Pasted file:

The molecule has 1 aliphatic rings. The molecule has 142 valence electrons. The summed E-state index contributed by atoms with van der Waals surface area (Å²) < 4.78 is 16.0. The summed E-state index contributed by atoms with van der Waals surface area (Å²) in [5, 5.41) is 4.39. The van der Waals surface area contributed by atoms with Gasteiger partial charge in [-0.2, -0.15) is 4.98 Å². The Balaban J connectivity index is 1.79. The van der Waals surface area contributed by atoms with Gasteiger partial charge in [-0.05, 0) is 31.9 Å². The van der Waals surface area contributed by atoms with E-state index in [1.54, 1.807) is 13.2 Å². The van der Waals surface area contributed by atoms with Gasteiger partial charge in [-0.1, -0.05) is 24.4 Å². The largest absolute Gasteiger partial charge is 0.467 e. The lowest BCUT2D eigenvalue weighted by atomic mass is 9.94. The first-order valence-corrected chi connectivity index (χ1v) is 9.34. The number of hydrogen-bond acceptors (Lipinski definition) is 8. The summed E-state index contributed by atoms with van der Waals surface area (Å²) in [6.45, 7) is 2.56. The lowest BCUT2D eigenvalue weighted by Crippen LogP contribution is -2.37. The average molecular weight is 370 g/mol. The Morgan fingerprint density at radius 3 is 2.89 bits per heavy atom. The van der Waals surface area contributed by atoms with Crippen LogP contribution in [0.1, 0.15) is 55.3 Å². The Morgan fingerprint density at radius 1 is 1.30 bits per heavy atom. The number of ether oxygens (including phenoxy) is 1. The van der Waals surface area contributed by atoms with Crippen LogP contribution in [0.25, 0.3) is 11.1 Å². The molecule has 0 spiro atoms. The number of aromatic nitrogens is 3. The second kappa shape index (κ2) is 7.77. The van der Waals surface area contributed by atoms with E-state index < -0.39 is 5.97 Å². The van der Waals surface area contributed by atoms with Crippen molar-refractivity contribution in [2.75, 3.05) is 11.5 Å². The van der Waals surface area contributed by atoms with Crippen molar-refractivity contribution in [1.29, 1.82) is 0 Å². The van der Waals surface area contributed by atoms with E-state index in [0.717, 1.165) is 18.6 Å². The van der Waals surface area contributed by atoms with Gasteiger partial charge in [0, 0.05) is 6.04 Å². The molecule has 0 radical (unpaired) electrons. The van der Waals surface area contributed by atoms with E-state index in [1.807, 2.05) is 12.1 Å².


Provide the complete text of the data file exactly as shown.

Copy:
The molecule has 1 aliphatic rings. The molecule has 142 valence electrons. The summed E-state index contributed by atoms with van der Waals surface area (Å²) < 4.78 is 16.0. The summed E-state index contributed by atoms with van der Waals surface area (Å²) in [5, 5.41) is 4.39. The van der Waals surface area contributed by atoms with Gasteiger partial charge in [-0.2, -0.15) is 4.98 Å². The Balaban J connectivity index is 1.79. The van der Waals surface area contributed by atoms with Gasteiger partial charge in [-0.05, 0) is 31.9 Å². The van der Waals surface area contributed by atoms with E-state index in [1.54, 1.807) is 13.2 Å². The van der Waals surface area contributed by atoms with Gasteiger partial charge in [-0.1, -0.05) is 24.4 Å². The largest absolute Gasteiger partial charge is 0.467 e. The lowest BCUT2D eigenvalue weighted by atomic mass is 9.94. The first-order valence-corrected chi connectivity index (χ1v) is 9.34. The number of hydrogen-bond acceptors (Lipinski definition) is 8. The summed E-state index contributed by atoms with van der Waals surface area (Å²) in [6.45, 7) is 2.56. The lowest BCUT2D eigenvalue weighted by Crippen LogP contribution is -2.37. The average molecular weight is 370 g/mol. The Morgan fingerprint density at radius 3 is 2.89 bits per heavy atom. The van der Waals surface area contributed by atoms with Crippen LogP contribution in [0.1, 0.15) is 55.3 Å². The Morgan fingerprint density at radius 1 is 1.30 bits per heavy atom. The number of ether oxygens (including phenoxy) is 1. The van der Waals surface area contributed by atoms with Crippen LogP contribution in [0.25, 0.3) is 11.1 Å². The molecule has 0 spiro atoms. The number of aromatic nitrogens is 3. The second kappa shape index (κ2) is 7.77. The van der Waals surface area contributed by atoms with E-state index < -0.39 is 5.97 Å². The van der Waals surface area contributed by atoms with Crippen molar-refractivity contribution in [2.75, 3.05) is 11.5 Å². The van der Waals surface area contributed by atoms with Crippen molar-refractivity contribution in [1.29, 1.82) is 0 Å². The van der Waals surface area contributed by atoms with E-state index in [0.717, 1.165) is 18.6 Å². The van der Waals surface area contributed by atoms with Gasteiger partial charge in [0, 0.05) is 6.04 Å². The molecule has 0 radical (unpaired) electrons. The van der Waals surface area contributed by atoms with E-state index in [1.807, 2.05) is 12.1 Å².